A year and a half ago, George Zimmerman, an armed, 28-year-old man of mixed white and Hispanic ancestry, followed and killed Trayvon Martin, an unarmed 17-year-old African-American. The tragic episode was touched off because Zimmerman, out on neighborhood watch patrol, found Martin to be suspicious as he walked home from a store wearing a sweat shirt with a hood.
As more details emerged, the national media ran with the story, and along the way something became apparent to me. As captivating as this story was, with controversial elements touching on a range of issues from vigilantism to gun control, the component of race kept the conversation largely private. It was a story that you could fully expound upon only in rooms where everyone looked like you.
Last month, when a jury found Zimmerman not guilty in Martins death, it wasnt the end of the story. People young and old, black and white, took to the streets from coast to coast. For Zimmerman, too, much was not resolved; whatever you may think of him, he cant be happy that he killed a young man on the cusp of adulthood, with dreams and goals and loving parents who presented the most graceful bearing of grief Ive ever seen.
I needed to do something. The Monday after the trial ended, I went to my job at a small doctors office and made my computer desktop wallpaper (not viewable to the public) an image of a hoodie. This image had sprung up on the Internet and social media as an expression of support for the Martin family. It is meant as an acknowledgement that this senseless death had not gone unnoticed.
At the end of the week, President Barack Obama went into the White House press room and made history. He said that Martin could have been him. As the only president weve had who could say such a thing, Obama conveyed his experience being a person of color and told the world that his story wasnt unique. Our president asked that we do some soul-searching. He let us know that he didnt have much faith in politicians organizing conversations on race, but he said that he thought that in our families, churches and workplaces we might succeed.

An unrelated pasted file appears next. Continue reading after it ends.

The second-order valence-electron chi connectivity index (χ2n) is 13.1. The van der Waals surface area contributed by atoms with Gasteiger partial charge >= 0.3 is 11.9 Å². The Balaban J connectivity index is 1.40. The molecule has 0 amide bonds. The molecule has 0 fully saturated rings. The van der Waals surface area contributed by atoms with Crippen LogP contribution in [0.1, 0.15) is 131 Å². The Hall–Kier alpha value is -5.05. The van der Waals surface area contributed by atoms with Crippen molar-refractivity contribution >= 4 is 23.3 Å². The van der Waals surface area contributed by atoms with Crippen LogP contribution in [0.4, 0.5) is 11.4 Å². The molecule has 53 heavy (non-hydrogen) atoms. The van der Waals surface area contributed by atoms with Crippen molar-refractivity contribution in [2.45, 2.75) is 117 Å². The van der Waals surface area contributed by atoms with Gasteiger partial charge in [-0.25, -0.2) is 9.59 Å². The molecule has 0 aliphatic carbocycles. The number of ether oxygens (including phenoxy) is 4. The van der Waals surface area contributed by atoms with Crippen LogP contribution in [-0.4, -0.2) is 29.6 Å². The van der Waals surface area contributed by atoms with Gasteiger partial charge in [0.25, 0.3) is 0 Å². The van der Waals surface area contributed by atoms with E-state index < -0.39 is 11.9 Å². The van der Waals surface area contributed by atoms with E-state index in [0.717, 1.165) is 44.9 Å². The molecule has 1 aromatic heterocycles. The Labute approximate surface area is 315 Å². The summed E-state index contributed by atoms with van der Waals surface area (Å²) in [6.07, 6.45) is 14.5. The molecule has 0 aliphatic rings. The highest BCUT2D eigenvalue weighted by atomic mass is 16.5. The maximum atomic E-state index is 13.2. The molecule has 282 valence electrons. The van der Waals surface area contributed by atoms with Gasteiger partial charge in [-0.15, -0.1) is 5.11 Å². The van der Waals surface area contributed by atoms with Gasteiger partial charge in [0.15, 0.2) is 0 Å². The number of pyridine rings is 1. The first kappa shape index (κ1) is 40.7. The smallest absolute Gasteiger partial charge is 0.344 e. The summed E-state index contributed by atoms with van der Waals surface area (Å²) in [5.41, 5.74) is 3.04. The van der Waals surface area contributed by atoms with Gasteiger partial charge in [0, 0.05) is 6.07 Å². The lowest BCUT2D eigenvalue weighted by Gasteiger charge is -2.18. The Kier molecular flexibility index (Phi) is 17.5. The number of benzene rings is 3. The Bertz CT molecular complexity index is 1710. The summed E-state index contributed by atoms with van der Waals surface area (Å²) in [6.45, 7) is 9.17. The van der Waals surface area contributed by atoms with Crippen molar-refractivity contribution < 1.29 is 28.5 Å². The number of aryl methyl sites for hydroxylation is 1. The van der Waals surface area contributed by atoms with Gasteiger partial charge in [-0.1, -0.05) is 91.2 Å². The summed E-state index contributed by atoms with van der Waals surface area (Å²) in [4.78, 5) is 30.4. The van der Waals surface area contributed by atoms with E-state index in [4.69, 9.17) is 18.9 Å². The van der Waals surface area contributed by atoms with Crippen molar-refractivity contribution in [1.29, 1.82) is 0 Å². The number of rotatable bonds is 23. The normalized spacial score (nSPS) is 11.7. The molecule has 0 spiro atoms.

But thats not what happened in my case. On Aug. 1, at the end of a long work day, my boss called me into his office. Apparently, some of my co-workers felt that this image, which could be seen only when I logged in or minimized all the windows open on my screen, was inappropriate. My boss, looking distressed, told me that I had to change it.
There was no room for discussion between him and me or me and them. There would be no way to explain that I wasnt making some call to arms, or a black-power salute, or in fact trying to express any anger at all. I was simply saying that I was sad.
Despite Obamas request that we work to advance the conversation on race, Im sorry to say that I was complicit in halting our progress. An opportunity that should have been a prelude to a real discussion on the symbolism of the hoodie or the anxiety it provoked was lost.
Thats because I left the short meeting with my boss knowing that I couldnt take the image down. I knew that he had every right to ask me to take it down, but I would not have respected myself if I had.
I didnt know Trayvon Martin, but his story touched me. What made me feel sad about his death was not going to dissipate with the removal of an image from my computer screen. And although the anxieties of my co-workers might be assuaged with its removal, I knew, too, that the silence sure to follow would be misconstrued as progress. I wasnt comfortable with that.
So, I went to my computer and composed a letter of resignation. It wasnt easy, but it also wasnt hard. Either way, the real problem remained. When everything was said and done, the life of a young man who should have made it home safely that night still had been cut short.
The Washington Post
The writer is a resident of Clinton, Md.